IN THE PRESS

 



AWARDS

Nikon Walkley Australian Press Photographer of the Year 2009

Reportage 2010 respective - Darlinghurst. Philippines Prisona and Tsunami Aceh.

Highly Commended Feature Photographer of the Year 2009. Nikon Walkley Awards - "Indigenous Australia"

Head On  (Finalist and Exhibited at ACP) - “smokin”

Moran Contemporary Photographic Art Price. (Highly Commended) 2009 "Play Time"

National Portrait Prize (Finalist) - Mamdouh Habib

Sydney Life –  Mamdouh Habib portrait exhibited in Hyde Park 2008 .

Australian Press Photographer of the Year 2005. Nikon Walkley Awards

Australian Daily Life Photographer of the Year 2005. Nikon Walkley Awards - Phillippines Prison

Australian Portrait Photographer of the Year. 2003 Nikon Walkley - Bali Bomb Victim.

Highly Commended Portrait Photographer of the Year 2008. "Mamdouh"

Highly Commended/Finalist Feature Photographer of the Year 2005. Nikon Walkley Awards - "In the tenderness of the hands"

Highly Commended/Finalist News Photogrpaher of the Year 2006. Nikon Walkley Awards -  "Dili, East Timor"

Highly Commended/Finalist News Photographer of the Year 2002. Nikon Walkley Awards - Refugees arrive on Nauru.

Ericsson Cup soccer photographer of the year.  1999


EXHIBITIONS

Australian Centre for Photography 2009

Indigenous Australia and Portfolio. 

Reportage 2008

" NT Intervention "

National Portrait Gallery - Canberra 2007

"mamdouh" Portrait of Mamdouh Habib.

Reportage 2006

"Phillippines Poverty"

Art and About "sydney life" 2008

"Mamdouh"

Centre for Contemporary Photography - Victoria. Phillippines Poverty

Blender Gallery - Phillippines Poverty 2005


 
 
 

IT ALL STARTED WHEN…

HERE’S A STORY ABOUT MY PHOTOGRAPHY

AT the age of nine Renee Nowytarger picked up her Dad’s camera and starting shooting. Anything. Friends, family, streetscapes, the sky. What she saw.


But her keenness to capture the world through a lens was to become much more than a mere hobby. Decades later, she is an accomplished, multi-award winning photojournalist whose outstanding pictures have been taken and seen around the globe.

Renee started off as a cadet at The Manly Daily in 1993 where she learnt to capture local peninsula life shooting pix at court, the sporting field, school, the beach, and from the other side of the police crime scene tape. Managing up to five photographic jobs a day, she mastered the ability to shoot and process quickly – in the old dark room style. This skill would serve her well on the high-pressured overseas assignments that were to come.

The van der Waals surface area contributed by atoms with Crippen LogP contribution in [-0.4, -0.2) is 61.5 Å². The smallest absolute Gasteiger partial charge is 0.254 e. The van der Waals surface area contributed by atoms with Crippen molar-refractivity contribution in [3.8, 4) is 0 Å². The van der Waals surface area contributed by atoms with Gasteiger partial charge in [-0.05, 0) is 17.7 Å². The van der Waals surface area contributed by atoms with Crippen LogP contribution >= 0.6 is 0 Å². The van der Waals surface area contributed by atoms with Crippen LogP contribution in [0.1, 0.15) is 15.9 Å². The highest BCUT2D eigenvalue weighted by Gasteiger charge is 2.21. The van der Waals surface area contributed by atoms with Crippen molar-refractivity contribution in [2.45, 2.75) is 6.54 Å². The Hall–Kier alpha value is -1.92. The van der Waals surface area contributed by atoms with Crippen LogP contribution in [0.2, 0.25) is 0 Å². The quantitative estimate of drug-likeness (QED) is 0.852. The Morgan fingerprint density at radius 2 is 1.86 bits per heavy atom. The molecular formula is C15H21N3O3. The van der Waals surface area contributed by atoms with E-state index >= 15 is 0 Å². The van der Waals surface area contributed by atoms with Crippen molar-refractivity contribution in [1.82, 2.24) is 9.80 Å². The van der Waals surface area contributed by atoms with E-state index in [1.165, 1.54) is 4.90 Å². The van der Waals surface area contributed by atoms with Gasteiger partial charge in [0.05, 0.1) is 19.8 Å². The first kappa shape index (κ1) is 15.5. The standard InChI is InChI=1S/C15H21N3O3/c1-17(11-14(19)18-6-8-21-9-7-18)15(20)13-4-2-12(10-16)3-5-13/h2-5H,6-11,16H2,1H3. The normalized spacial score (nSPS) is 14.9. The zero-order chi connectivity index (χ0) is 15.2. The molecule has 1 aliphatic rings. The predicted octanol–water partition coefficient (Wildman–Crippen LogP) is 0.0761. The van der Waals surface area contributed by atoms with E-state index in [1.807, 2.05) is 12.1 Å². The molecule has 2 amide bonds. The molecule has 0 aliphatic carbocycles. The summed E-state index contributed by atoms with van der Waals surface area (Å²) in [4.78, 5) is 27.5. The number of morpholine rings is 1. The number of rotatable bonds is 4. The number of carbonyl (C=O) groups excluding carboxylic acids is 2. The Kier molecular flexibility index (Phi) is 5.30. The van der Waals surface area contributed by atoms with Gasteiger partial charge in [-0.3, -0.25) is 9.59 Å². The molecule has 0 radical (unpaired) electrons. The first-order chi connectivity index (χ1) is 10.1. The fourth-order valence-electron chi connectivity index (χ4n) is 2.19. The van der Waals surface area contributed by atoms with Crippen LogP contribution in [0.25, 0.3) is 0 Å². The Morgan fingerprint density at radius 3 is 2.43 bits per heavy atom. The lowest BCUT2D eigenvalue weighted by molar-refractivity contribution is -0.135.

“You just have to do it. Get the shot, edit, grab your stuff and head out again. It has set me up well as I can really work to tight deadlines. And I enjoyed it – never a dull moment!”

Joining the national broadsheet The Australian in 1999 Renee was at the forefront of world-changing events, camera poised. Her photo essays of the Bali bombings, the tsunami in Aceh, the coups of Fiji, the Tampa crisis in Nauru, the bloodshed in East Timor are poignant and powerful. Renee’s brilliance as a news photographer is unquestioned and she has won two coveted Nikon Walkley Awards for Press Photographer of the Year.

Renee’s sensitivity and empathy for the subject sets her work apart. She captures the intimacy of the moment, which transcends image. More than a photograph, it is thought-provoking art. Her photo essay series on Indigenous life in the Northern Territory during the Federal Government’s intervention conveys the sorrow and the dignity of these people. 

“I love what I do. To capture the detail of daily life is why I still do this job. To be somewhere and not be known or noticed, and let the subject do his or her own thing. That’s my focus. That’s the empathy I want to create,” Renee said.

Her exceptional portraiture has also been recognised. In 2003 she won the Walkley for Australian Portrait Photographer of the Year with her provocative photo of a Bali bomb victim. Two years later she was a finalist for  Walkley for Daily Life Photographer of the Year with the unforgettable image of an Australian soldier and a Philippines prisoner. Renee has also been a Walkley finalist another four times.

Renee’s talent goes beyond hard news and capturing a split second moment, like the fatigued Malcolm Turnbull at a seniors morning tea on the campaign trail in 2016. She has an innate ability to put her subjects at ease and extract their essence for the camera. Whether it’s A-list celebrities Cate Blanchett, Cameron Diaz, Toni Collette, Jerry Hall, Lou Reed, Tommy Lee, Noel Gallagher or Australian Prime Ministers Bob Hawke, Paul Keating, John Howard, Kevin Rudd, Julia Gillard or a shy shearer, playful Aboriginal children and a cocky Mamdouh Habib. She even managed to relax notorious chef Gordon Ramsay and get him to smile!

Since leaving The Australian, Renee now uses her considerable skill, experience and accolades in the private sector as a freelancer. Focussing on corporate photography, her goal is to “shoot corporate jobs with the same principles as a news job”.

And she will use her exceptional eye to capture the joy of weddings, photographing the happiest day of a couple’s life.

Renee is also a mentor to up-and-coming photographers. She has been a keynote speaker and a teacher at Nikon events. And as a female in a tough, male-dominated industry, she is an inspiration to all women. Renee has twice judged the Walkley Awards and her contribution to photography is such she was nominated for inclusion in 2011 Who’s Who Of Australian Women.